I Think, I Saw, I HeardMay 8, 2017

A busy summer for Jason Day begins with his title defense at the Players

Jason Day at TPC Sawgrass
Chris Condon

I Think ...

The honeymoon is over for Rory McIlroy. Whether it was the Bahamas or the Kentucky Derby, so is the expanded spring break celebrated by Rickie Fowler and Justin Thomas. It’s time for the best players in the world to join Dustin Johnson and go back to work at the Players Championship. That includes Jordan Speith, who has only played once since the Masters, and Sergio Garcia, who has been on the green jacket tour since his win at Augusta. But, what about defending champion Jason Day? He’s been so off radar lately with injuries and the cancer battle his mother is waging that his name doesn’t get mentioned much, even as the No. 3 ranked player in the world. That could change this week at TPC Sawgrass, where Day won in dominating style last year for his third victory in six starts. Colin Swatton, who serves as Day’s caddie, coach and surrogate, has felt a positive trend coming. “I’ve been saying for a couple weeks now that he’s ready to pop his head up,” Swatton told me the other day. “I wouldn’t be surprised if it was at the Players or the Byron Nelson.” Day’s back is no longer an issue, but finding a performance coach and physiotherapist since Cornell Driessen returned home to South Africa has been an on-going problem. An encouraging diagnosis for his mother has helped Day’s spirit and focus. An equipment issue finding a driver after cracking the head in last year’s U.S. Open has been solved. Now it’s time to compete, which Day plans to do with a heavy schedule leading up to the U.S. Open. Winless since last year’s Players, he held on to the No. 1 ranking for 51 weeks until Johnson took over in February, and Day has a goal of returning there. “The good thing is, the year’s not over,” Swatton said. “He could win three times from here on in and everybody would be thinking it was another great year after a slow start.”


I Saw …

The pins honoring Billy Armfield at the Wells Fargo Championship were in honor of the visionary and driving force behind Eagle Point Golf Club in Wilmington, N.C. Armfield passed away at age 81 last summer of pancreatic cancer and thus never had a chance to see his club shine as a one-year replacement for Quail Hollow while the Charlotte, N.C., club prepared for the PGA Championship in August. Armfield, a Greensboro businessman, served as Eagle Point’s president for 10 years until Bobby Long took over in 2010. “We talked about it a lot,” Long said. “He would have been thrilled, just thrilled.” Eagle Point more than held its own as a fill-in. Players praised the course’s condition and scoring on the Tom Fazio design was on a par with Quail, with five under leading after 36 holes and a modest nine under par being Brian Harman’s winning score. Hosting PGA Tour stops was not the goal when Armfield, Long and close friends John Mack and John Ellison unveiled their vision in 1998. “Billy was one of the great guys of all time,” Fazio said of Armfield in the Wilmington Star News. “He was always a golf enthusiast. It was one of those things where there were no committees, no opinions. When you sit down with Billy and Bobby, they don’t have to say a lot. They said we want the best golf course you can possibly build and you tell us what to do and how to do it. Now, that gets your attention.”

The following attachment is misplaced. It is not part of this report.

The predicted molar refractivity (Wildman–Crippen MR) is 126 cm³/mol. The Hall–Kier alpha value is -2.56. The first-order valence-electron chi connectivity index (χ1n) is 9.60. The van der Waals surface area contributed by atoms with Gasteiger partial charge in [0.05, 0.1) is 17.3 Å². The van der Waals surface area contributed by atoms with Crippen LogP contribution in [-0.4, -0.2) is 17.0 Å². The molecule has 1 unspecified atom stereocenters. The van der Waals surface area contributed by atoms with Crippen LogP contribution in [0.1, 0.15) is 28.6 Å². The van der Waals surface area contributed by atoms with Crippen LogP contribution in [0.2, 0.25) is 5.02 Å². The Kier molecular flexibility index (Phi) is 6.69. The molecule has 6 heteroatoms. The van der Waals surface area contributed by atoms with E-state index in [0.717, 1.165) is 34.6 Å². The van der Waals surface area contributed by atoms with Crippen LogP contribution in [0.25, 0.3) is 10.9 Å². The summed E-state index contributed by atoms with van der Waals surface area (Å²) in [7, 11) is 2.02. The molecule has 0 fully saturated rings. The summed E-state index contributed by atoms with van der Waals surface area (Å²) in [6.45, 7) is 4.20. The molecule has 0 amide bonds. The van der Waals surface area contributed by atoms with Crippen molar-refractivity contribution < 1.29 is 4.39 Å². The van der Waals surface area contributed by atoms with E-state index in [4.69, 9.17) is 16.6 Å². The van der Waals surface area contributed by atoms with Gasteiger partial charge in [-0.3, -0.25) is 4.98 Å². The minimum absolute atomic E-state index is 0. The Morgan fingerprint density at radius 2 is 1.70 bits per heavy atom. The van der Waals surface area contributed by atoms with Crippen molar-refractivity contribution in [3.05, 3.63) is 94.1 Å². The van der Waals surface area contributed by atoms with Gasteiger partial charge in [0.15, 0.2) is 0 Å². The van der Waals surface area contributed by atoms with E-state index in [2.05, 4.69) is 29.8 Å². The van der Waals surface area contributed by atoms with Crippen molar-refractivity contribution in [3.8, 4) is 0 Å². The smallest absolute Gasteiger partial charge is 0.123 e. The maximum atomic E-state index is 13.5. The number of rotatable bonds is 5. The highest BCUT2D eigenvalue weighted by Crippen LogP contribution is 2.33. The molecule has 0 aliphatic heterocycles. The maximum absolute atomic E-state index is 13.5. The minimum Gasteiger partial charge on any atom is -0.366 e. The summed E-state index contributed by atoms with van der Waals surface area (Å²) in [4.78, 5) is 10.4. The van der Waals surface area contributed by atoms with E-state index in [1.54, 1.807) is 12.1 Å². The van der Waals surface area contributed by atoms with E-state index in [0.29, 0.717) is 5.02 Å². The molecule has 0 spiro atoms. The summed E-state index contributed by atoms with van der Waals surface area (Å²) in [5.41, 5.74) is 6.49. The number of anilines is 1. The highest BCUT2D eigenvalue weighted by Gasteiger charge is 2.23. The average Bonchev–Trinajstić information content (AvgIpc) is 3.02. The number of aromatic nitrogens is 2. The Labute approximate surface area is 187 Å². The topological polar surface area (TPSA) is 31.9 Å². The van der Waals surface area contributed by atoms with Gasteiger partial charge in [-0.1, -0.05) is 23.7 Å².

PGA of America

I Heard …

Phil Mickelson and Jon Rahm stopped by Charlotte on their way to the Wells Fargo to check out the changes made to Quail Hollow for this summer’s PGA Championship and the 2021 Presidents Cup. Mickelson told club president Johnny Harris he liked the change from MiniVerde to Champion Bermudagrass on the greens and that the re-design to the first five holes resulted in configuring the first and fifth holes into left-to-right shaped par 4s. As for being ready for the PGA in August, Harris said Quail could have hosted a tour event or even a major last week. With bulldozers moving in during last year’s final round of the Wells Fargo, it took 12-hour shifts to move 200,000 yards of dirt and 1,000 trees to complete the changes in 89 days. “We’re in a good place right now,” Harris said. “We get a little warm weather—they’re talking about it being in the 90s next week—and our golf course is going to pop. We’ll have all the grass we can stand come early August.” Harris and Quail Hollow could become integral should the PGA Tour and PGA of America agree on a schedule change that would move the PGA to May. “We hear all the rumors just like everybody else,” Harris said. “At the appropriate time [PGA of America CEO] Pete [Bevacqua] and [PGA Tour commissioner] Jay [Monahan] are going to come to a conclusion on what is best for golf, and we’ll figure it out how to do our thing with both people. We have great relationships with both, and we just look forward to continue finding a way to bring the best players to Charlotte. That may mean there is some advantage to us being in May, or it could very well be ending up with something in August. We will look at all the options available to us.”

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